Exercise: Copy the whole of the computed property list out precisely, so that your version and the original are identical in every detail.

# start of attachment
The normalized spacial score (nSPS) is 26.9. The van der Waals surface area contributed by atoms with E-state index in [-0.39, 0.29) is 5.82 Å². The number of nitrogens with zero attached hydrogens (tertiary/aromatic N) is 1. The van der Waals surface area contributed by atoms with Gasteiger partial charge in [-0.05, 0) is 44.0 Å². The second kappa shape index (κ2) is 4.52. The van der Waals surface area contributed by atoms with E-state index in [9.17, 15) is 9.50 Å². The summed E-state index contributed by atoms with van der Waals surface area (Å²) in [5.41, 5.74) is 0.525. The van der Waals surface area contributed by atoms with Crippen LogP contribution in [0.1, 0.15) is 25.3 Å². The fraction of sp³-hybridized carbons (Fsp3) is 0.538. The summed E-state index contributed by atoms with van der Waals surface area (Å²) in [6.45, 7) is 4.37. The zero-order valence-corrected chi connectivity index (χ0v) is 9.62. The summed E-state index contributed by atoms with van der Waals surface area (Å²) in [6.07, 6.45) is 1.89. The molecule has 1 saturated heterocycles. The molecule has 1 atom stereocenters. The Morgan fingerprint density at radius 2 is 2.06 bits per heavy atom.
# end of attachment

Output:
The normalized spacial score (nSPS) is 26.9. The van der Waals surface area contributed by atoms with E-state index in [-0.39, 0.29) is 5.82 Å². The number of nitrogens with zero attached hydrogens (tertiary/aromatic N) is 1. The van der Waals surface area contributed by atoms with Gasteiger partial charge in [-0.05, 0) is 44.0 Å². The second kappa shape index (κ2) is 4.52. The van der Waals surface area contributed by atoms with E-state index in [9.17, 15) is 9.50 Å². The summed E-state index contributed by atoms with van der Waals surface area (Å²) in [5.41, 5.74) is 0.525. The van der Waals surface area contributed by atoms with Crippen LogP contribution in [0.1, 0.15) is 25.3 Å². The fraction of sp³-hybridized carbons (Fsp3) is 0.538. The summed E-state index contributed by atoms with van der Waals surface area (Å²) in [6.45, 7) is 4.37. The zero-order valence-corrected chi connectivity index (χ0v) is 9.62. The summed E-state index contributed by atoms with van der Waals surface area (Å²) in [6.07, 6.45) is 1.89. The molecule has 1 saturated heterocycles. The molecule has 1 atom stereocenters. The Morgan fingerprint density at radius 2 is 2.06 bits per heavy atom.